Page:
Do you recommend taking a protein drink after working out or before? I’m also taking creatine with my protein shake. Should I take creatine before work out or after? I am a woman body builder 62 years old.

– Yvonne B.

Answer:

You are right to take your protein and creatine supplement in close timing of your workout for the most benefit. This is because of increased blood flow and therefore increased transport of amino acids and creatine to skeletal muscle1. There is a window of opportunity surrounding a workout for maximum impact of nutrients, but the overall intake during the day also matters.

The International Society of Sports Nutrition’s position stand on protein and exercise2 in 2007 mentions that the timing of protein ingestion should be before, during and after exercise. Their latest 2017 position stand on creatine did not mention timing of supplementation, only daily dose.

Protein consumed during recovery helps recovery. The Academy of Nutrition and Dietetics’ Evidence Analysis Library for Athletic Performance Nutrition3 from 2014 summarized that “Ingesting protein during the recovery period (post-exercise) led to accelerated recovery of static force and dynamic power production during the delayed onset muscle soreness (DOMS) period and more repetitions performed subsequent to intense resistance training.” The International Sports Sciences Association website’s article Nutrient Timing for Bigger Muscle4 indicates protein timing depends on previous meals. Protein shakes are suitable before training in lieu of a recent meal, and protein can be consumed right after a workout to boost gains within an anabolic window of 3-4 hours.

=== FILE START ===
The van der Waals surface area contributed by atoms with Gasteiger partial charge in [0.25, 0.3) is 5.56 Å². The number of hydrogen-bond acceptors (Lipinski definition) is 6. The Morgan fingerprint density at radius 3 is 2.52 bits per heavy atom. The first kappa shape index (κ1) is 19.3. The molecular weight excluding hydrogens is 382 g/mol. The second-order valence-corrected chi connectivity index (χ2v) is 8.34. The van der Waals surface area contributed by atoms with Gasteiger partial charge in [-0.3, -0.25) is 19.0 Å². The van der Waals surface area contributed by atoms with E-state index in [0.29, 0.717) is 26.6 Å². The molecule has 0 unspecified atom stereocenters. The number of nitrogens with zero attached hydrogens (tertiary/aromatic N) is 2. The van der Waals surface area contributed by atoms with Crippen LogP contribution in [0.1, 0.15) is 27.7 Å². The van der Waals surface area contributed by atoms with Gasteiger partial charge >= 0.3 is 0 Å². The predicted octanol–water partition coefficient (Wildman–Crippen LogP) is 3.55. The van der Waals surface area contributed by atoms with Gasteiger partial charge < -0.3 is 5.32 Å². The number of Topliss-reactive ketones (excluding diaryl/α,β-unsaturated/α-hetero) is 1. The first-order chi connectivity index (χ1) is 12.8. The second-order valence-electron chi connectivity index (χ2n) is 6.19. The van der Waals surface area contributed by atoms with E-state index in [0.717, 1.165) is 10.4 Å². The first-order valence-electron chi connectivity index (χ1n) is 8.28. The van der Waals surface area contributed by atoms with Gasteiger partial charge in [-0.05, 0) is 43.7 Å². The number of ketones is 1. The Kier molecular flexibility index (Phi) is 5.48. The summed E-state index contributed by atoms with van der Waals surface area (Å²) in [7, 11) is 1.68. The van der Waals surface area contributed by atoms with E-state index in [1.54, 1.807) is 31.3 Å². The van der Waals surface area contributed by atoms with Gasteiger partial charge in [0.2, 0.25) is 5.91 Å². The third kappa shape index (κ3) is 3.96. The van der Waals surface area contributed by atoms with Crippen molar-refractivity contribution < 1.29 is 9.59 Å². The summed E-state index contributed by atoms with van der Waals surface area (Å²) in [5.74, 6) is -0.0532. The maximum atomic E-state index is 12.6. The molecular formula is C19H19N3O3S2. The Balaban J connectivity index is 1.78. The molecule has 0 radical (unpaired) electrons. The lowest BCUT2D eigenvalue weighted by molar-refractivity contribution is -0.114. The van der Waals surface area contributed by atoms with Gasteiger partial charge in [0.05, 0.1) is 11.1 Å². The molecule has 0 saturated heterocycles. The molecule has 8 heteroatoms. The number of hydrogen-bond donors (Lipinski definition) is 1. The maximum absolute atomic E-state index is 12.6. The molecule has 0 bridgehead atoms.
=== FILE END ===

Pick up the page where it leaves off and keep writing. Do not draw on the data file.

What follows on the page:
Specifically looking at creatine, a small 2013 study examining the timing of creatine use among recreational male bodybuilders over a month-long period suggested that creatine monohydrate is more effective immediately post-workout5.

As you have no doubt found, depending on the body building source, recommendations for protein and creatine timing vary. I’d say it depends on when you are exercising and when your meals are. Fill in the gaps so that you are consuming protein every 3-4 hours.

– Debbie J., MS, RD

Sources

  1. Timing of creatine or protein supplementation and resistance training in the elderly. Candow DG, Chilibeck PD. Applied Physiology, Nutrition and Metabolism. 2008. 33(1): 184-190
  2. https://jissn.biomedcentral.com/articles/10.1186/1550-2783-4-8
  3. https://www.andeal.org/topic.cfm?cat=5053&evidence_summary_id=251754&highlight=protein%20recovery&home=1
  4. https://www.issaonline.edu/blog/index.cfm/nutrient-timing-for-bigger-muscles
  5. The effects of pre versus post workout supplementation of creatine monohydrate on body composition and strength. Jose Antonio, Victoria Ciccone.  Journal of the International Society of Sports Nutrition 2013, 10:36

This article should not replace any exercise program or restrictions, any dietary supplements or restrictions, or any other medical recommendations from your primary care physician. Before starting any exercise program or diet, make sure it is approved by your doctor.

Some questions have been edited for length and/or clarity.


Ask our Dietitian

Have a nutrition question? Our registered dietitian is ready to help!

Email nutrition@lafitness.com or submit your question below and it may be featured in an upcoming article!

13 + 9 =


Recommended Reading - Q+A

SUBSCRIBE TO

LIVING HEALTHY

Be the first to know about exclusive

content, deals and promotions

You have Successfully Subscribed!

Pin It on Pinterest